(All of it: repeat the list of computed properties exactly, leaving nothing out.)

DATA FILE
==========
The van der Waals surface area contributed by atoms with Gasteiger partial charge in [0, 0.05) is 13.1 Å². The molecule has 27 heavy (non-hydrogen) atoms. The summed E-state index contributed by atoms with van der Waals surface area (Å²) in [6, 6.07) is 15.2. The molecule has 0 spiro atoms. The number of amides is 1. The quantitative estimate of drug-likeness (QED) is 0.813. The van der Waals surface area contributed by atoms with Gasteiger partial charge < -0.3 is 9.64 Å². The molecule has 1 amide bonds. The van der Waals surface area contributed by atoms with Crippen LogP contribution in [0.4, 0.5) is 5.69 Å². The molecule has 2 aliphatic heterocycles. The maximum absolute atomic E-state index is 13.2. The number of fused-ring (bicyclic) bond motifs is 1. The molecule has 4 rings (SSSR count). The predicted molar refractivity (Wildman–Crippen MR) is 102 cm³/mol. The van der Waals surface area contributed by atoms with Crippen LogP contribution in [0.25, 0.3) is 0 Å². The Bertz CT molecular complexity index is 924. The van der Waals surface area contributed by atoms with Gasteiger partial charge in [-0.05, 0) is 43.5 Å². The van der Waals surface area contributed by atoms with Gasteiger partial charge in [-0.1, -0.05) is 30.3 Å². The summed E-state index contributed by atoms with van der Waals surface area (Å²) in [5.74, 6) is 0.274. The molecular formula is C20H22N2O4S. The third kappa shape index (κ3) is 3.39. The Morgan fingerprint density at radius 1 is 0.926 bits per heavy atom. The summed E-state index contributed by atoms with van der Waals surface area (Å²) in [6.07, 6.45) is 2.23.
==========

The van der Waals surface area contributed by atoms with Gasteiger partial charge in [0, 0.05) is 13.1 Å². The molecule has 27 heavy (non-hydrogen) atoms. The summed E-state index contributed by atoms with van der Waals surface area (Å²) in [6, 6.07) is 15.2. The molecule has 0 spiro atoms. The number of amides is 1. The quantitative estimate of drug-likeness (QED) is 0.813. The van der Waals surface area contributed by atoms with Gasteiger partial charge < -0.3 is 9.64 Å². The molecule has 1 amide bonds. The van der Waals surface area contributed by atoms with Crippen LogP contribution in [0.4, 0.5) is 5.69 Å². The molecule has 2 aliphatic heterocycles. The maximum absolute atomic E-state index is 13.2. The number of fused-ring (bicyclic) bond motifs is 1. The molecule has 4 rings (SSSR count). The predicted molar refractivity (Wildman–Crippen MR) is 102 cm³/mol. The van der Waals surface area contributed by atoms with Crippen LogP contribution in [0.25, 0.3) is 0 Å². The Bertz CT molecular complexity index is 924. The van der Waals surface area contributed by atoms with Gasteiger partial charge in [-0.05, 0) is 43.5 Å². The van der Waals surface area contributed by atoms with Gasteiger partial charge in [-0.1, -0.05) is 30.3 Å². The summed E-state index contributed by atoms with van der Waals surface area (Å²) in [5.74, 6) is 0.274. The molecular formula is C20H22N2O4S. The third kappa shape index (κ3) is 3.39. The Morgan fingerprint density at radius 1 is 0.926 bits per heavy atom. The summed E-state index contributed by atoms with van der Waals surface area (Å²) in [6.07, 6.45) is 2.23.